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From Sanjay Radia <sra...@yahoo-inc.com>
Subject Re: HTTP transport?
Date Fri, 09 Oct 2009 18:13:09 GMT

On 10/9/09 10:49 AM, "Doug Cutting" <cutting@apache.org> wrote:

> Owen O'Malley wrote:
>> SPNEGO is the 
>> standard method of using Kerberos with HTTP and we are planning to use
>> that for the web UI's.
> Java 6 also supports using SPNEGO for RPC over HTTP out of the box:
> http://java.sun.com/javase/6/docs/technotes/guides/net/http-auth.html
>> I also have serious doubts about performance, but that is hard to answer
>> until we have code to test.
> The good news is that, since the HTTP stuff is already implemented, we
> can test its performance easily.  Performance of insecure access over
> HTTP looks good so far.  It's an open question are how much HTTP-based
> security will slow things versus non-HTTP-based security.
>> It is an interesting question how much we
>> depend on being able to answer queries out of order. There are some
>> parts of the code where overlapping requests from the same client
>> matter. In particular, the terasort scheduler uses threads to access the
>> namenode. That would stop providing any pipelining, which I believe
>> would be significant.
> No, we wouldn't stop any pipelining, we'd just use more connections to
> implement it.  With HttpClient one can limit the number of pooled
> connnections per host:
> http://hc.apache.org/httpclient-3.x/apidocs/org/apache/commons/httpclient/Mult
> iThreadedHttpConnectionManager.html#setMaxConnectionsPerHost%28int%29
> Connections are not free of course, but Jetty has been benchmarked at
> 20,000 concurrent connections:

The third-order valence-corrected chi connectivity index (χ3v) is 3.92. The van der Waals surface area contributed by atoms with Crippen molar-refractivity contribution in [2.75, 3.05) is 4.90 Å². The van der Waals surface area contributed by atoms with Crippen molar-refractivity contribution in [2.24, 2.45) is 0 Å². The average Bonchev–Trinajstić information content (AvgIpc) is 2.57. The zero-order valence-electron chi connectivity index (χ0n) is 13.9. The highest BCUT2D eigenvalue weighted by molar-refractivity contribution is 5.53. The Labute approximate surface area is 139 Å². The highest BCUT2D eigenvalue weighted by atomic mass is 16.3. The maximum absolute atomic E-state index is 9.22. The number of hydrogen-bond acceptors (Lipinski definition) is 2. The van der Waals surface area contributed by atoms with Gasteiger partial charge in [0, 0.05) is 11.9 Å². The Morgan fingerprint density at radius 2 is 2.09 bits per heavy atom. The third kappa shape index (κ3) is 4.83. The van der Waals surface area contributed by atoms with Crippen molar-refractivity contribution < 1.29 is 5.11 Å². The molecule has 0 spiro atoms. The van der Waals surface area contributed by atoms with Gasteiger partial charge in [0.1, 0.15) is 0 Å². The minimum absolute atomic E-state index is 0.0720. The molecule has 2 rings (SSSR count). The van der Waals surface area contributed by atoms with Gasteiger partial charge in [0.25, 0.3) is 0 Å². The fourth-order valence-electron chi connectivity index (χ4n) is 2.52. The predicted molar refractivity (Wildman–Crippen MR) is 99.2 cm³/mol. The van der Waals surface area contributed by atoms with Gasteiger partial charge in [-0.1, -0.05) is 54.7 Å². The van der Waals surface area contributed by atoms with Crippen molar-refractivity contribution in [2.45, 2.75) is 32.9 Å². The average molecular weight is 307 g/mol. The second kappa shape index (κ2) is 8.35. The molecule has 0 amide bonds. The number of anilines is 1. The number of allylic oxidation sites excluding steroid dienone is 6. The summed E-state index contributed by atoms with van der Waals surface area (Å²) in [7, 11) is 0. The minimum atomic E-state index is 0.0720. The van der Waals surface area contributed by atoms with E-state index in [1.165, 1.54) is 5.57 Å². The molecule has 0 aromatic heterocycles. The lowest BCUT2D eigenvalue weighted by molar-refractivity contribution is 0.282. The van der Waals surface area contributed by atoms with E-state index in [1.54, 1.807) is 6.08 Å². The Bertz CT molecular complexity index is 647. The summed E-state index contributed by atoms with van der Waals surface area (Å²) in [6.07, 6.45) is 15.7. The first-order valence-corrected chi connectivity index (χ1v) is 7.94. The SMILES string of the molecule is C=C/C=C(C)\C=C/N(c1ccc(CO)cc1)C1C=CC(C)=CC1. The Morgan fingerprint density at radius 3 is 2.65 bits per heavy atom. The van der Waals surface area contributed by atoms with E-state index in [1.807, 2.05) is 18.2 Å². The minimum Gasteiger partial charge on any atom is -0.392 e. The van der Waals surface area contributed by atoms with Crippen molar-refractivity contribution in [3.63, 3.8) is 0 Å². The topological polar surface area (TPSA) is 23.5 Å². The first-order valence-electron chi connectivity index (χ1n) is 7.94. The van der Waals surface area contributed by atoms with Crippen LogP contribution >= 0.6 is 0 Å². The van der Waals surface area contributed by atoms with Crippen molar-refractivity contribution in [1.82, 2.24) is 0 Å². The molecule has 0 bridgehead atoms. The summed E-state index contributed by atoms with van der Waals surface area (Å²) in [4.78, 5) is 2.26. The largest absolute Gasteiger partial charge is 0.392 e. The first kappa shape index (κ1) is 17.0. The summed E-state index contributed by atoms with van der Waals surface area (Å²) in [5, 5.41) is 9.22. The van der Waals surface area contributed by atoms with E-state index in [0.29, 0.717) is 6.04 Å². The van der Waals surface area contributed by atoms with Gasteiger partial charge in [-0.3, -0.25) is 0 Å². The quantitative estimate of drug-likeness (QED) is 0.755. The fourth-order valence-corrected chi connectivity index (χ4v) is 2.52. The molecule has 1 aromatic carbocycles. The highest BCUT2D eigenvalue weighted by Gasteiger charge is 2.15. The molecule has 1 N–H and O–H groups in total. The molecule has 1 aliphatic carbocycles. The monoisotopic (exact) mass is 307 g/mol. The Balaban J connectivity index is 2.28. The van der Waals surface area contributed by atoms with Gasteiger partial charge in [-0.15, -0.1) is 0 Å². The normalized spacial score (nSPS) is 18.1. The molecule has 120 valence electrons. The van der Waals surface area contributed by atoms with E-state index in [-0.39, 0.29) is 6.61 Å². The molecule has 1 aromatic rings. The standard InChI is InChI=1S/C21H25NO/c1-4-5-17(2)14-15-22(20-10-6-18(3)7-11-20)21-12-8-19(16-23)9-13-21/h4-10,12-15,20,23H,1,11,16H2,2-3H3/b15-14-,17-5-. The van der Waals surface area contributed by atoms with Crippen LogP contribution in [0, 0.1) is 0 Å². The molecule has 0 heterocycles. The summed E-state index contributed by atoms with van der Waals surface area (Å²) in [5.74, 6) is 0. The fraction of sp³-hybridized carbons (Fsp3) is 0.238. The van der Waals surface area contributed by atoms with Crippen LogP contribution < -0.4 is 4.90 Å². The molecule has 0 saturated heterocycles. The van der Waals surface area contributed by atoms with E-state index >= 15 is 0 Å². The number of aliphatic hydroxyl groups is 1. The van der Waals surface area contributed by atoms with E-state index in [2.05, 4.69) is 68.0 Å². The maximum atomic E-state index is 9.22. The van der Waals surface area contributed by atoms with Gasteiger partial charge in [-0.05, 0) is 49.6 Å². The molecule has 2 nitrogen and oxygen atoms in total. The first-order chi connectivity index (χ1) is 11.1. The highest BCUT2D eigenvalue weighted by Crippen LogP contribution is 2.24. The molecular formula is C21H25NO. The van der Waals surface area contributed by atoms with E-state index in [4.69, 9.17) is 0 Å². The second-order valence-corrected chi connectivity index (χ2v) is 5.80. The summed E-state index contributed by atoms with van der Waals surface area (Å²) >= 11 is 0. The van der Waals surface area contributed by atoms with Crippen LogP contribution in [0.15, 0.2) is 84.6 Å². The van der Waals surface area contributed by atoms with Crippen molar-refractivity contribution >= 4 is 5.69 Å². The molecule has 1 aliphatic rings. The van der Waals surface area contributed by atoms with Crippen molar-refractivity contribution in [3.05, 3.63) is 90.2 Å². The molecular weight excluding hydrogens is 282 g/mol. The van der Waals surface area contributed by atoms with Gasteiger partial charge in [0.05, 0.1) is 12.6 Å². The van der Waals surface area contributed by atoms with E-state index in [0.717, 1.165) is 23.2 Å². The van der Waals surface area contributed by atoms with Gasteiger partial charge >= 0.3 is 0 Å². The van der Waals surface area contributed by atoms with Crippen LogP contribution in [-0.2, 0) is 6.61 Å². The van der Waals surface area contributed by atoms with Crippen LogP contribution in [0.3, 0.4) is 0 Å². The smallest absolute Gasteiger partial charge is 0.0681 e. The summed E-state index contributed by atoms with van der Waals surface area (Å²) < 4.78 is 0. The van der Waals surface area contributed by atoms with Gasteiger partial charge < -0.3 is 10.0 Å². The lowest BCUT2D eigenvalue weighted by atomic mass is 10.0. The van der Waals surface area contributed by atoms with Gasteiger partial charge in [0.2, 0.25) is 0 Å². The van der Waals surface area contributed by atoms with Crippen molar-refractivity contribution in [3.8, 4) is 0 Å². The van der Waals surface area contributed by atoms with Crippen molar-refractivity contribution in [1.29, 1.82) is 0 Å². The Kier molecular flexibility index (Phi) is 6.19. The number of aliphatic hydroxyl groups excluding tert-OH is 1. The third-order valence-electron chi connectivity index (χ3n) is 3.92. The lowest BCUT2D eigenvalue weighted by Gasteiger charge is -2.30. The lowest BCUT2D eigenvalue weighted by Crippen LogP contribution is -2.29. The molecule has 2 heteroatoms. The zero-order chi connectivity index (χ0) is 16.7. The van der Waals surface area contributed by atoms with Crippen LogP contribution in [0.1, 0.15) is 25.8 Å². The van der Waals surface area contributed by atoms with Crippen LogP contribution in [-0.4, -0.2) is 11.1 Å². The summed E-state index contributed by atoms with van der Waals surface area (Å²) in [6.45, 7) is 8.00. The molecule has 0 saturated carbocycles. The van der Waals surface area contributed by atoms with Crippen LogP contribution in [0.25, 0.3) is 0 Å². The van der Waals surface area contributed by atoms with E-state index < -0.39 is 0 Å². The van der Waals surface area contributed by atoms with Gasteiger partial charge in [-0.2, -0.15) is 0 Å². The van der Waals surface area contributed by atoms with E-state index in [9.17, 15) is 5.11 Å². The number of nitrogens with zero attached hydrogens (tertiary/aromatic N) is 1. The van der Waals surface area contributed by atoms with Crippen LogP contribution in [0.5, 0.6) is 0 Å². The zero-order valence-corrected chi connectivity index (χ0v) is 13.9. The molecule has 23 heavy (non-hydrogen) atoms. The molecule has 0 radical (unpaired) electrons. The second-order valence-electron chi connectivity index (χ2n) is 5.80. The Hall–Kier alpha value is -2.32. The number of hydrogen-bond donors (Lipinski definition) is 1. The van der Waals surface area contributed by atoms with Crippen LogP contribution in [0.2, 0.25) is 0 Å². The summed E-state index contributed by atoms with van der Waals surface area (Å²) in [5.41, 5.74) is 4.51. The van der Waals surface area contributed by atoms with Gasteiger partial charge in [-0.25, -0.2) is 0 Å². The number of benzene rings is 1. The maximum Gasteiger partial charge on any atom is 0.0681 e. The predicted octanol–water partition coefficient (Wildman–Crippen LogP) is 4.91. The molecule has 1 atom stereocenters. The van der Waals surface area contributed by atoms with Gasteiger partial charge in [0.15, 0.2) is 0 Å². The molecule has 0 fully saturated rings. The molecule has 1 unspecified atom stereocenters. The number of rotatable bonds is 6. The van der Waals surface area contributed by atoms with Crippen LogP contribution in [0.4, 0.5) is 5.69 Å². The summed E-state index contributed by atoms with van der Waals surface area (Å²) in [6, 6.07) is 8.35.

> http://cometdaily.com/2008/01/07/20000-reasons-that-comet-scales/
>> In short, I think that an HTTP transport is great for playing with, but
>> I don't think you can assume it will work as the primary transport.
> I agree, we cannot assume it.  But it's easy to try it and see how it
> fares.  Any investment in getting it working is perhaps not wasted,
> since, besides providing a performance baseline, it also may be useful
> to provide HTTP-based access to services even if a higher-performance
> option is implemented.

Will the RPC over HTTP be transparent so that that we can replace with a
different layer if needed?
My worry was the separation of data and checksums; someone had mentioned
that one could do this over 2 RPCs - that is not transparent.

Also the other issue is porting from data transfer socket streams to RPC -
that port will not be transparent. We cannot afford to loose performance
over that change. Further,  moving from streaming sockets to RPC is a very
significant code change to the dfs-client and data nodes. I assume that we
going to create a branch that moves the data transfer protocols to RPC and
test the performance and if it is good then we commit and move to RPC?
I am worried about this part - I am surprised that you two are not. Am I
missing something here?


> Doug

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